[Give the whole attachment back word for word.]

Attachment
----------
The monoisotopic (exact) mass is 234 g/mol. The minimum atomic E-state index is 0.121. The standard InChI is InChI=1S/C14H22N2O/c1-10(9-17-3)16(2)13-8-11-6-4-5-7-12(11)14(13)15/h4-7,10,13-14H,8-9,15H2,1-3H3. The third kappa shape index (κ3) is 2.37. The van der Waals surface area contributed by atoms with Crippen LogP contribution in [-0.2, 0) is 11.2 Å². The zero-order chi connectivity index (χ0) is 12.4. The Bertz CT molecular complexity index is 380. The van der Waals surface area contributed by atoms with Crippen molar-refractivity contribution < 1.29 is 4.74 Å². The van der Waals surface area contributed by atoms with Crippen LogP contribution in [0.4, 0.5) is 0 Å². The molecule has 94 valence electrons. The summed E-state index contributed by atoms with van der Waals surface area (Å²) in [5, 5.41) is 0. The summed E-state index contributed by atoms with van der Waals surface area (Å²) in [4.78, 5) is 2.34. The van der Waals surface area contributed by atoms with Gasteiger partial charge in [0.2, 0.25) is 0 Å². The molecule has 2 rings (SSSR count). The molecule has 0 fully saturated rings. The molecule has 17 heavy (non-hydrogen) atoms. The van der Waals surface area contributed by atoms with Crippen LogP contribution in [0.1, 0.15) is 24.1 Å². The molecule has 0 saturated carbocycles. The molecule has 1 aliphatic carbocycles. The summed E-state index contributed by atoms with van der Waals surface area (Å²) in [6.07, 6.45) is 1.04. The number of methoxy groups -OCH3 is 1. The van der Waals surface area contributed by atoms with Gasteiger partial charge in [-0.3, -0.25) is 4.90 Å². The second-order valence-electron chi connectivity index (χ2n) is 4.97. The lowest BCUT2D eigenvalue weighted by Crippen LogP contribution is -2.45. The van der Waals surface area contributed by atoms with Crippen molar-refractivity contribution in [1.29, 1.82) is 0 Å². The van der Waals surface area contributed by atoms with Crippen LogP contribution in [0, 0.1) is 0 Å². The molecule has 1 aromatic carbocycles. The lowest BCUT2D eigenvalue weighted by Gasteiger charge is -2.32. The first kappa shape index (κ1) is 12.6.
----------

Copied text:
The monoisotopic (exact) mass is 234 g/mol. The minimum atomic E-state index is 0.121. The standard InChI is InChI=1S/C14H22N2O/c1-10(9-17-3)16(2)13-8-11-6-4-5-7-12(11)14(13)15/h4-7,10,13-14H,8-9,15H2,1-3H3. The third kappa shape index (κ3) is 2.37. The van der Waals surface area contributed by atoms with Crippen LogP contribution in [-0.2, 0) is 11.2 Å². The zero-order chi connectivity index (χ0) is 12.4. The Bertz CT molecular complexity index is 380. The van der Waals surface area contributed by atoms with Crippen molar-refractivity contribution < 1.29 is 4.74 Å². The van der Waals surface area contributed by atoms with Crippen LogP contribution in [0.4, 0.5) is 0 Å². The molecule has 94 valence electrons. The summed E-state index contributed by atoms with van der Waals surface area (Å²) in [5, 5.41) is 0. The summed E-state index contributed by atoms with van der Waals surface area (Å²) in [4.78, 5) is 2.34. The van der Waals surface area contributed by atoms with Gasteiger partial charge in [0.2, 0.25) is 0 Å². The molecule has 2 rings (SSSR count). The molecule has 0 fully saturated rings. The molecule has 17 heavy (non-hydrogen) atoms. The van der Waals surface area contributed by atoms with Crippen LogP contribution in [0.1, 0.15) is 24.1 Å². The molecule has 0 saturated carbocycles. The molecule has 1 aliphatic carbocycles. The summed E-state index contributed by atoms with van der Waals surface area (Å²) in [6.07, 6.45) is 1.04. The number of methoxy groups -OCH3 is 1. The van der Waals surface area contributed by atoms with Gasteiger partial charge in [-0.3, -0.25) is 4.90 Å². The second-order valence-electron chi connectivity index (χ2n) is 4.97. The lowest BCUT2D eigenvalue weighted by Crippen LogP contribution is -2.45. The van der Waals surface area contributed by atoms with Crippen molar-refractivity contribution in [1.29, 1.82) is 0 Å². The van der Waals surface area contributed by atoms with Crippen LogP contribution in [0, 0.1) is 0 Å². The molecule has 1 aromatic carbocycles. The lowest BCUT2D eigenvalue weighted by Gasteiger charge is -2.32. The first kappa shape index (κ1) is 12.6.